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Jackson County

African American rural settlements documented: 1

Jackson County was established in 1816.  From the first federal decennial census for the county in 1820 to 1870, the African American population increased from 36 to 164 people.  Like so many other Indiana counties, the black population census numbers fell between 1850 (214) and 1860 (187).  It dropped again in 1870 and rallied in 1880. Most blacks that came to Jackson County by 1870 were from North Carolina, Virginia, Illinois, and other Indiana counties.

Jackson County U.S. Census Numbers, 1820-1900

Census Year
1820 1830 1840 1850 1860 1870 1880 1890 1900
No. of African Americans
36 120 190 214 187 164 344 270 228

 

The county had at least one black pre Civil War rural community located in Jackson Township. Surnames included Bishop, Christy, Goens/Goins, Mitchell, Newby, Parke, and Parks.  By the 1870s, there was a church and a school.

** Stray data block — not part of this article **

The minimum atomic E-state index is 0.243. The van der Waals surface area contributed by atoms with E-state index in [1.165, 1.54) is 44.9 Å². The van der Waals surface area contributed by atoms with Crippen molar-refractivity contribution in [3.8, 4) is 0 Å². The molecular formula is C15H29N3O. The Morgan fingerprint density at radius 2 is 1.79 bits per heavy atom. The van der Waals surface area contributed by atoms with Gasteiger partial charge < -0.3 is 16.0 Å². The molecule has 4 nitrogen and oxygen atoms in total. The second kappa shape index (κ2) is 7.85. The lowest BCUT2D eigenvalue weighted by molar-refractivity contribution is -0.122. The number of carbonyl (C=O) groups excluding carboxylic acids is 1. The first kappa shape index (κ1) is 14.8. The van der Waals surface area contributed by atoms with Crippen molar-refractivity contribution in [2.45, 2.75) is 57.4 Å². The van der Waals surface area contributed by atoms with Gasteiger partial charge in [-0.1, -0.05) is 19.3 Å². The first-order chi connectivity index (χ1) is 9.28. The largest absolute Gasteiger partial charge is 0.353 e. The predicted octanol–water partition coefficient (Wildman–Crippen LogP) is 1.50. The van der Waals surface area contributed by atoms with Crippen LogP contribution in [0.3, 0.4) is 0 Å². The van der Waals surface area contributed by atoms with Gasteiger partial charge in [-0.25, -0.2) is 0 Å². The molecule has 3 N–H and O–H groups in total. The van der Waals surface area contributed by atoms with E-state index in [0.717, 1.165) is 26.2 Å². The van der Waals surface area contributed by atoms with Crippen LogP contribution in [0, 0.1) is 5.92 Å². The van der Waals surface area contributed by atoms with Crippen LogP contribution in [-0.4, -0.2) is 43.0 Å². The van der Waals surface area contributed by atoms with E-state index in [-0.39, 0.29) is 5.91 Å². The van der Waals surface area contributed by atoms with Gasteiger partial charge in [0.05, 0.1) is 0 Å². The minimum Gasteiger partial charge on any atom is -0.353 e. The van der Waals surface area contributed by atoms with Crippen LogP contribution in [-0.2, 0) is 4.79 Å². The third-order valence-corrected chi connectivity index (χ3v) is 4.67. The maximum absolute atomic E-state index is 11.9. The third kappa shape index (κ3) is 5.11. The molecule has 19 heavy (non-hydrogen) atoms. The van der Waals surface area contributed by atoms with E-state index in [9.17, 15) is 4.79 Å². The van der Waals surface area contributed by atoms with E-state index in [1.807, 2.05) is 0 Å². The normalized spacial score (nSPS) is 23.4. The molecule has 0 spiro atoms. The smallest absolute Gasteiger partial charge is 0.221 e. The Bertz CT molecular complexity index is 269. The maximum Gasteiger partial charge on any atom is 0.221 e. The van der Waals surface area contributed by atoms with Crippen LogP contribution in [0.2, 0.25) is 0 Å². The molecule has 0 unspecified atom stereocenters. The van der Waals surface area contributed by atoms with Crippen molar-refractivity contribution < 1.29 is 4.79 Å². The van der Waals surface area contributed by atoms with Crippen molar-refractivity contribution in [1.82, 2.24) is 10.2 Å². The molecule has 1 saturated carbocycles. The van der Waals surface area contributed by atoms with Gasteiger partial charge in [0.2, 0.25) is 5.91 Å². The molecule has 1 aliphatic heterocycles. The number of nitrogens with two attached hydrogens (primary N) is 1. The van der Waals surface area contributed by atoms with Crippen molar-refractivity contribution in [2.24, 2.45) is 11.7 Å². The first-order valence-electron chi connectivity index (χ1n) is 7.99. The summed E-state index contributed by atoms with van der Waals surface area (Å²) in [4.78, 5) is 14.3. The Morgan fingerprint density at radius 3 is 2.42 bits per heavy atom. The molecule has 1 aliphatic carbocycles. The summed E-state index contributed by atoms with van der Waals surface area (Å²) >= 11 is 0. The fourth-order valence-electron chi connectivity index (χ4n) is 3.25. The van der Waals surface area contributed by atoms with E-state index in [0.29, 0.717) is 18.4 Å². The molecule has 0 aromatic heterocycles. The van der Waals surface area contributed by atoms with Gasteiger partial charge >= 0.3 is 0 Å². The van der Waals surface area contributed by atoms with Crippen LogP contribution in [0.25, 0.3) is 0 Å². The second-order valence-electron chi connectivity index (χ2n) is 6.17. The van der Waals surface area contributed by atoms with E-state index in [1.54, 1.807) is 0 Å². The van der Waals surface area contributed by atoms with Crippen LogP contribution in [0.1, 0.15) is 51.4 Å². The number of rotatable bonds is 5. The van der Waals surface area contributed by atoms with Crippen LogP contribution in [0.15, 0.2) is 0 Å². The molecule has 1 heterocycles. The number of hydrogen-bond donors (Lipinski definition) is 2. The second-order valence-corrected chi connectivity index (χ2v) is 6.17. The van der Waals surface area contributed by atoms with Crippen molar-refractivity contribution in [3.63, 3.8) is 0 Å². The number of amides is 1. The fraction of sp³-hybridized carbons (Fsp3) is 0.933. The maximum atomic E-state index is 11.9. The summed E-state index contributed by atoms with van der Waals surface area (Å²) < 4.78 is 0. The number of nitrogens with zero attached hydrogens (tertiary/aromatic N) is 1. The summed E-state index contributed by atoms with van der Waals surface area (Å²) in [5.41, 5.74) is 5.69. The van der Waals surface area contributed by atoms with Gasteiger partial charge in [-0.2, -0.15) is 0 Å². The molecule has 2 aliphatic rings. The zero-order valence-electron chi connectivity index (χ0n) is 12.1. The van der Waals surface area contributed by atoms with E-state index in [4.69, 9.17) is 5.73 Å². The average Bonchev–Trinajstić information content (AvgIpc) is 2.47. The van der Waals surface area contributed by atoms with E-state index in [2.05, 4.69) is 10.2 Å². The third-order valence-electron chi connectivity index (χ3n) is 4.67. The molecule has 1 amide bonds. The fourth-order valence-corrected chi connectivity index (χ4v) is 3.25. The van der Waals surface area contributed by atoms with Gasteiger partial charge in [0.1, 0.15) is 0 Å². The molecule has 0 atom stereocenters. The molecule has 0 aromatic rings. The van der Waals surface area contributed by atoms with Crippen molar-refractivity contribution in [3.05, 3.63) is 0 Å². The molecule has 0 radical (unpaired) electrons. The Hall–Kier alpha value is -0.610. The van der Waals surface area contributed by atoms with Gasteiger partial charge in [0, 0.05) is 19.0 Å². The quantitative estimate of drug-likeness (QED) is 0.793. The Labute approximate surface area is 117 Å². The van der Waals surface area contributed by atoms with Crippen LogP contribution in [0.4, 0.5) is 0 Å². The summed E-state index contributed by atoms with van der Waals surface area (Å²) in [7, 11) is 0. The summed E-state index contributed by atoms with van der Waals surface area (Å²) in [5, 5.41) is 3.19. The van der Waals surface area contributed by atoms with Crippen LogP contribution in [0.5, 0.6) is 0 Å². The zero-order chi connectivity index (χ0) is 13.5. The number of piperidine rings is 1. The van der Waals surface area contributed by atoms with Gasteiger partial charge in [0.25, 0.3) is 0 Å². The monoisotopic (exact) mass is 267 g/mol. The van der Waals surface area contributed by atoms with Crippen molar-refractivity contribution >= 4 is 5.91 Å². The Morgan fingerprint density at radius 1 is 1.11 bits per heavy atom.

Bibliography

Thornbrough, Emma. The Negro in Indiana before 1900: A Study of a Minority. Bloomington and Indianapolis: Indiana University Press, 1993.

U.S. Bureau of the Census. “Aggregate Amount of Each Description of Persons within District of Indiana,” 1: 352. Sixth Census of the United States, 1840. Washington, D.C.: U.S. Census Office, 1841.

U.S. Bureau of the Census. Population of Civil Divisions Less Than Counties; Table III State of Indiana,” 1:124 Seventh Census of the United States, 1850 Washington, D.C.: U.S. Census Office, 1852

U.S. Bureau of the Census. Population of Civil Divisions Less Than Counties; Table III State of Indiana,” 1:124 Eighth Census of the United States, 1860.  Washington, D.C.: U.S. Census Office, 1862

U.S. Bureau of the Census. “Population of Civil Divisions Less Than Counties; Table III—State of Indiana,” 1: 124. Ninth Census of the United States, 1870. Washington, D.C.: U.S. Government Printing Office, 1872.

Audrey C. Werle “Research Notes on Indiana African American History,” M 792. William Henry Smith Memorial Library, Indiana Historical Society, Indianapolis, Indiana.             

By Wilma L. Moore, October 31 2014